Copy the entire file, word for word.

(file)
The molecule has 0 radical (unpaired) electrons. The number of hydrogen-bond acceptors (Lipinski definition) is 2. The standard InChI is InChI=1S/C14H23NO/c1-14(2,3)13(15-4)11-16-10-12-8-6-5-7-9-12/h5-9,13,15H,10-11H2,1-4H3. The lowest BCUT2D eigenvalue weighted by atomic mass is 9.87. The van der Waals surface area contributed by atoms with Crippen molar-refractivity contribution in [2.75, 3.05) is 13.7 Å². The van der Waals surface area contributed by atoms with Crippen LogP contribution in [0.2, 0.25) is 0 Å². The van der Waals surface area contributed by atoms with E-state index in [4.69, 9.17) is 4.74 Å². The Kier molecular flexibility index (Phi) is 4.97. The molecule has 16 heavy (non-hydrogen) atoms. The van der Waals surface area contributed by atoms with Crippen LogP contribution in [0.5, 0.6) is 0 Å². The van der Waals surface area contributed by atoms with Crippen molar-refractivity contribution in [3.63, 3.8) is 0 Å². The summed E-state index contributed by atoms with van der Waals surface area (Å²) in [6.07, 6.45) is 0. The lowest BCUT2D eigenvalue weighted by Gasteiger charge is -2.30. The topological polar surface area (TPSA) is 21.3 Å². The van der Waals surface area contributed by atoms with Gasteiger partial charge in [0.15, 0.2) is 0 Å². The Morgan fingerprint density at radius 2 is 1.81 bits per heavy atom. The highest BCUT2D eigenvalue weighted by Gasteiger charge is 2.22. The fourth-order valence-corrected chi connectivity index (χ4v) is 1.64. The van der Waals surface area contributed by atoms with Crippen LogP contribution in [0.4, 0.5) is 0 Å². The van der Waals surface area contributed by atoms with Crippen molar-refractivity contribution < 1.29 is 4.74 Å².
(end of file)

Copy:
The molecule has 0 radical (unpaired) electrons. The number of hydrogen-bond acceptors (Lipinski definition) is 2. The standard InChI is InChI=1S/C14H23NO/c1-14(2,3)13(15-4)11-16-10-12-8-6-5-7-9-12/h5-9,13,15H,10-11H2,1-4H3. The lowest BCUT2D eigenvalue weighted by atomic mass is 9.87. The van der Waals surface area contributed by atoms with Crippen molar-refractivity contribution in [2.75, 3.05) is 13.7 Å². The van der Waals surface area contributed by atoms with Crippen LogP contribution in [0.2, 0.25) is 0 Å². The van der Waals surface area contributed by atoms with E-state index in [4.69, 9.17) is 4.74 Å². The Kier molecular flexibility index (Phi) is 4.97. The molecule has 16 heavy (non-hydrogen) atoms. The van der Waals surface area contributed by atoms with Crippen LogP contribution in [0.5, 0.6) is 0 Å². The van der Waals surface area contributed by atoms with Crippen molar-refractivity contribution in [3.63, 3.8) is 0 Å². The summed E-state index contributed by atoms with van der Waals surface area (Å²) in [6.07, 6.45) is 0. The lowest BCUT2D eigenvalue weighted by Gasteiger charge is -2.30. The topological polar surface area (TPSA) is 21.3 Å². The van der Waals surface area contributed by atoms with Gasteiger partial charge in [0.15, 0.2) is 0 Å². The Morgan fingerprint density at radius 2 is 1.81 bits per heavy atom. The highest BCUT2D eigenvalue weighted by Gasteiger charge is 2.22. The fourth-order valence-corrected chi connectivity index (χ4v) is 1.64. The van der Waals surface area contributed by atoms with Crippen LogP contribution in [0.4, 0.5) is 0 Å². The van der Waals surface area contributed by atoms with Crippen molar-refractivity contribution < 1.29 is 4.74 Å².